The index of London-listed oil and gas producer share prices hit a more than one year high this morning. Of course, an index that embraces everything from the most tiddlerish of minnows through to the blue whales of BP and Shell contains many fallers as well as risers. But as an Argus blog noted on the day of the UK EU referendum result, the kneejerk sell-off of BP and Shell shares that morning was just a blip on a 12-month graph of prices, as was the down dip in crude prices.
Almost a week on and BP’s share price has not just recovered, it has flourished, rising every day since the referendum result, not on trend but strongly above the trend of the last six months. Why? Well, the dividend being paid in dollars, not sterling, certainly helps but there was also the welcome received for its upstream growth strategy update last week.
Shell’s share price rise has also been steep since the referendum result. It also pays its dividend in dollars.
And, being majors, both companies are geographically diversified and integrated so their risks are well spread.
But what of other stalwarts of the index? Ireland’s Tullow Oil is now, to all intents and purposes, a west African producer. Its share price has had a torrid time since late 2012 and just today it guided down its forecast for 2016 production after problems on its flagship Jubilee field offshore Ghana. But it has recovered from some nasty price falls on 24 and 27 June. The same goes for Premier Oil.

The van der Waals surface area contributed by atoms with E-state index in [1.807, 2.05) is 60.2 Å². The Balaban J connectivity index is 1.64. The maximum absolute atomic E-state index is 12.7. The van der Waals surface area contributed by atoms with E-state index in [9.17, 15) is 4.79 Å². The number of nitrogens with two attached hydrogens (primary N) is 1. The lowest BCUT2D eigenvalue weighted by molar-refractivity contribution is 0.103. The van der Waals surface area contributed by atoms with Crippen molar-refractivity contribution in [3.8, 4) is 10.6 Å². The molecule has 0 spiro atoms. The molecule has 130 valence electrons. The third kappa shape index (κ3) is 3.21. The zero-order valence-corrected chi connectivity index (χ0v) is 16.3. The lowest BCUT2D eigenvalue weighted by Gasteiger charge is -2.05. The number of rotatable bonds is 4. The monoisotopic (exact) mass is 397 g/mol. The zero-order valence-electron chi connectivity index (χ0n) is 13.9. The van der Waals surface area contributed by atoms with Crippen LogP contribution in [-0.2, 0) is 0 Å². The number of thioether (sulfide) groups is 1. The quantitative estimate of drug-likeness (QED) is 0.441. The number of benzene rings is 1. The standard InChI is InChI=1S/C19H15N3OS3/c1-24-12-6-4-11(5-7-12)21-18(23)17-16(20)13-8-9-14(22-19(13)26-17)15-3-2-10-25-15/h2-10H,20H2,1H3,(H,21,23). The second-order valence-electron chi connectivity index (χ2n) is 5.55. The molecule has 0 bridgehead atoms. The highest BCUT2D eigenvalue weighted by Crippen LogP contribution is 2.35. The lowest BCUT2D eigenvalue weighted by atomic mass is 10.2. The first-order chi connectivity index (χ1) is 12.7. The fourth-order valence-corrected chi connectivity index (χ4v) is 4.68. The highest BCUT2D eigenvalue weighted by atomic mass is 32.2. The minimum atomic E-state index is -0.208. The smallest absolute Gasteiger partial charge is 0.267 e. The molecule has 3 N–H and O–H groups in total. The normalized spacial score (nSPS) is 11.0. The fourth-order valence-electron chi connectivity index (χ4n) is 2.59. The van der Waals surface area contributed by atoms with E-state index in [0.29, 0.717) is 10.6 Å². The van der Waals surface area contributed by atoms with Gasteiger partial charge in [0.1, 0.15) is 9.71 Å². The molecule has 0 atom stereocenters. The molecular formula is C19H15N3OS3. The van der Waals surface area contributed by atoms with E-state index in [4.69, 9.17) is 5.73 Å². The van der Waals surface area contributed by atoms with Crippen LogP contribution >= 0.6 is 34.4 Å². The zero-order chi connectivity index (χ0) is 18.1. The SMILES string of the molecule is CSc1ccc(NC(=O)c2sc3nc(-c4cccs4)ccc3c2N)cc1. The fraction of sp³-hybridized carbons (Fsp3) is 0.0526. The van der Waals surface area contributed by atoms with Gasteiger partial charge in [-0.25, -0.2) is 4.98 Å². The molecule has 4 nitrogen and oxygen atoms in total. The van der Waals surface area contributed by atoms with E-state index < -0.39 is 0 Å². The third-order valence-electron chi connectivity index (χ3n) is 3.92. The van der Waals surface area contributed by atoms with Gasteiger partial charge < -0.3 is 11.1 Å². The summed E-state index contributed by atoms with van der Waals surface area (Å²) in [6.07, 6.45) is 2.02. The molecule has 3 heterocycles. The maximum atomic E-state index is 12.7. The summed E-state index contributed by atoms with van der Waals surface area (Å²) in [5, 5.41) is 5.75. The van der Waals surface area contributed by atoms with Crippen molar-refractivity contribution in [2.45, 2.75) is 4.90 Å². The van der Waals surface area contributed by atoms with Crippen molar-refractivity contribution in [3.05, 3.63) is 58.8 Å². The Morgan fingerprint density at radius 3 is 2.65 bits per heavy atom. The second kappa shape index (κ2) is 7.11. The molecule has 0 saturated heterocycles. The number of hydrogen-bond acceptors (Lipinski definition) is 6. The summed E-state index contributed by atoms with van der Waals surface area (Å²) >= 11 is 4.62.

The price of crude has helped them all. Just as the share price dip was a blip, so was the fall in the price of front-month Ice Brent below $47/bl on 27 June. It is pretty much back where it was a week ago.
And what of companies with a proportionately larger exposure to UK upstream production? We have to await their results statements before we can see whether the depreciation of sterling – though that too has faded somewhat this week – nets out as a positive or negative for their cost base. But a glance at Enquest or Ithaca shows little cause for alarm.
All of which leaves us where? For oil companies, the UK vote represents no more than a little local difficulty in Europe and that’s how investors will treat it for now. What does matter greatly is how UK negotiations with the rest of the EU proceed and what impact that has on GDP growth in Europe. But those talks are months from starting and years from ending and in the meantime the oil market and oil industry is bound to bump into much more definitive events.
(You can see more Argus blogs on the UK’s EU referendum here)